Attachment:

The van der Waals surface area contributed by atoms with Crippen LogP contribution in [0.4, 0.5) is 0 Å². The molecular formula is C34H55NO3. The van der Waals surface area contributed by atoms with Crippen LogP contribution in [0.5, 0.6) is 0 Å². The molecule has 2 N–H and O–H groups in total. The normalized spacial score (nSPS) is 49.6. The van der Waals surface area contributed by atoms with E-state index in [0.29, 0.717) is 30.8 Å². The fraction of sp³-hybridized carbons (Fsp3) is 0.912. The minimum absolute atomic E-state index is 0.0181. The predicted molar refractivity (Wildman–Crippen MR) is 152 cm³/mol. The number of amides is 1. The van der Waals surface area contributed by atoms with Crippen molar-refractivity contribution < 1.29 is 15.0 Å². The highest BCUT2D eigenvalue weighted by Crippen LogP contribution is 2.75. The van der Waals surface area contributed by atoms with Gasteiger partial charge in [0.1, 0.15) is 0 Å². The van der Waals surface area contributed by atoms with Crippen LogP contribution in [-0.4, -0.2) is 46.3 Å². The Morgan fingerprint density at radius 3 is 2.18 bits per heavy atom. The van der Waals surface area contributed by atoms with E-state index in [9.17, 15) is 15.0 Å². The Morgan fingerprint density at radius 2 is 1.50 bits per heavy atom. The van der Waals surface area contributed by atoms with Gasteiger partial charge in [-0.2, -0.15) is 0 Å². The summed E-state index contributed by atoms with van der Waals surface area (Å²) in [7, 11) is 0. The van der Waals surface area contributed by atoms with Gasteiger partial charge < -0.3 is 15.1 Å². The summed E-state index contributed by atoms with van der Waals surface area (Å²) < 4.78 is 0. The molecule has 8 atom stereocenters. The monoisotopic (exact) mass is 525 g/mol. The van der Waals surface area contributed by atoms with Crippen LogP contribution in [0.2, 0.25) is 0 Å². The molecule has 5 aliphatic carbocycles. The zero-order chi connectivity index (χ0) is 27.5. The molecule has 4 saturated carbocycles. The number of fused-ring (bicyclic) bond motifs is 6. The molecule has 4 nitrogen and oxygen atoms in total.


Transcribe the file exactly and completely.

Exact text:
The van der Waals surface area contributed by atoms with Crippen LogP contribution in [0.4, 0.5) is 0 Å². The molecular formula is C34H55NO3. The van der Waals surface area contributed by atoms with Crippen LogP contribution in [0.5, 0.6) is 0 Å². The molecule has 2 N–H and O–H groups in total. The normalized spacial score (nSPS) is 49.6. The van der Waals surface area contributed by atoms with E-state index in [0.29, 0.717) is 30.8 Å². The fraction of sp³-hybridized carbons (Fsp3) is 0.912. The minimum absolute atomic E-state index is 0.0181. The predicted molar refractivity (Wildman–Crippen MR) is 152 cm³/mol. The number of amides is 1. The van der Waals surface area contributed by atoms with Crippen molar-refractivity contribution < 1.29 is 15.0 Å². The highest BCUT2D eigenvalue weighted by Crippen LogP contribution is 2.75. The van der Waals surface area contributed by atoms with Gasteiger partial charge in [0.1, 0.15) is 0 Å². The van der Waals surface area contributed by atoms with Crippen LogP contribution in [-0.4, -0.2) is 46.3 Å². The Morgan fingerprint density at radius 3 is 2.18 bits per heavy atom. The van der Waals surface area contributed by atoms with E-state index in [9.17, 15) is 15.0 Å². The Morgan fingerprint density at radius 2 is 1.50 bits per heavy atom. The van der Waals surface area contributed by atoms with Gasteiger partial charge in [-0.2, -0.15) is 0 Å². The summed E-state index contributed by atoms with van der Waals surface area (Å²) in [7, 11) is 0. The van der Waals surface area contributed by atoms with Gasteiger partial charge < -0.3 is 15.1 Å². The summed E-state index contributed by atoms with van der Waals surface area (Å²) < 4.78 is 0. The molecule has 8 atom stereocenters. The monoisotopic (exact) mass is 525 g/mol. The van der Waals surface area contributed by atoms with Crippen LogP contribution in [0.2, 0.25) is 0 Å². The molecule has 5 aliphatic carbocycles. The zero-order chi connectivity index (χ0) is 27.5. The molecule has 4 saturated carbocycles. The number of fused-ring (bicyclic) bond motifs is 6. The molecule has 4 nitrogen and oxygen atoms in total.